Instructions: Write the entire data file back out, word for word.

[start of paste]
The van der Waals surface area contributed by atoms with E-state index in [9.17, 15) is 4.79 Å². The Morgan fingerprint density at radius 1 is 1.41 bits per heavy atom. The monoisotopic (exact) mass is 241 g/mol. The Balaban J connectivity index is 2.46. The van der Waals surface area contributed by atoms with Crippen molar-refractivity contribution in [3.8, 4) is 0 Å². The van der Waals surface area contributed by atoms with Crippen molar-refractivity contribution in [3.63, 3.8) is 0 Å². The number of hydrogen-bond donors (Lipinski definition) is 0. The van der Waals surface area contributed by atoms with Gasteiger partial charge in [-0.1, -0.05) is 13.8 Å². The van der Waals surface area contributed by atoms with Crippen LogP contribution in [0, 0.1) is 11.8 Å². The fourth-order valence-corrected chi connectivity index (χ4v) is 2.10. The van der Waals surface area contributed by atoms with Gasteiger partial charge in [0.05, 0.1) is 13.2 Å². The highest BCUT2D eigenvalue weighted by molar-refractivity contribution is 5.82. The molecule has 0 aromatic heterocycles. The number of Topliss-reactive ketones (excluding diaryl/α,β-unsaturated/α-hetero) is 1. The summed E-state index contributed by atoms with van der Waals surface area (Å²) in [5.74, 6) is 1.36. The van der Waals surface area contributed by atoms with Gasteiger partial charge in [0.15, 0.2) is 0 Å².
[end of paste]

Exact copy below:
The van der Waals surface area contributed by atoms with E-state index in [9.17, 15) is 4.79 Å². The Morgan fingerprint density at radius 1 is 1.41 bits per heavy atom. The monoisotopic (exact) mass is 241 g/mol. The Balaban J connectivity index is 2.46. The van der Waals surface area contributed by atoms with Crippen molar-refractivity contribution in [3.8, 4) is 0 Å². The van der Waals surface area contributed by atoms with Crippen molar-refractivity contribution in [3.63, 3.8) is 0 Å². The number of hydrogen-bond donors (Lipinski definition) is 0. The van der Waals surface area contributed by atoms with Gasteiger partial charge in [-0.1, -0.05) is 13.8 Å². The van der Waals surface area contributed by atoms with Crippen LogP contribution in [0, 0.1) is 11.8 Å². The fourth-order valence-corrected chi connectivity index (χ4v) is 2.10. The van der Waals surface area contributed by atoms with Gasteiger partial charge in [0.05, 0.1) is 13.2 Å². The highest BCUT2D eigenvalue weighted by molar-refractivity contribution is 5.82. The molecule has 0 aromatic heterocycles. The number of Topliss-reactive ketones (excluding diaryl/α,β-unsaturated/α-hetero) is 1. The summed E-state index contributed by atoms with van der Waals surface area (Å²) in [5.74, 6) is 1.36. The van der Waals surface area contributed by atoms with Gasteiger partial charge in [0.15, 0.2) is 0 Å².